Correspondence Pamphlet No 2: Bad Paper

The Bursting of the Fiction Bubble

Edmond Caldwell

In the early days of the current economic crisis, the Treasury Department demanded from the U.S. Congress a 700 billion-dollar bailout to buy up the “bad paper,” a term for all the junk assets owned by the banks and mortgage companies. Bad paper – the phrase was an evocative one, and the next time I found myself walking past a Barnes & Noble Bookseller, looking through the broad front windows at the stacks of unsold “bestsellers” on the display tables, I couldn’t help but imagine the CEOs of the Big Six publishing corporations scurrying to Washington D.C. to demand their own big slice of bailout pie. After all, who could have more bad paper to unload than Random House, Simon & Schuster, HarperCollins Harcourt, McGraw-Hill, the Penguin Group, and Macmillan?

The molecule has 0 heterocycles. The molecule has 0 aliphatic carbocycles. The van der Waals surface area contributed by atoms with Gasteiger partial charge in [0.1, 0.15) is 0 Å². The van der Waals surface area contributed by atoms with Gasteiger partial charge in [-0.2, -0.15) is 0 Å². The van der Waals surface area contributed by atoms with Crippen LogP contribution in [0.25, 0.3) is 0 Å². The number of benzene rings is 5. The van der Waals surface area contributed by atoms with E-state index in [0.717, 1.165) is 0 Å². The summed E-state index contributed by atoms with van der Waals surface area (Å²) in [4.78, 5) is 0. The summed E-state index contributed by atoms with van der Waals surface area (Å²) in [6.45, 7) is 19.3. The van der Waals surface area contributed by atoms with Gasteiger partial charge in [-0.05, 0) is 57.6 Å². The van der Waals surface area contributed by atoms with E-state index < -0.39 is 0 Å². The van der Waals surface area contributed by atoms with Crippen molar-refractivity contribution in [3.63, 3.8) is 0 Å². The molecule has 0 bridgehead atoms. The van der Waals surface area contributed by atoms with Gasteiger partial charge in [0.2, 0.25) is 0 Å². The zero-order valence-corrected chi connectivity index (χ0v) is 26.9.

For the complete text:
Correspondence Pamphlet No. 2

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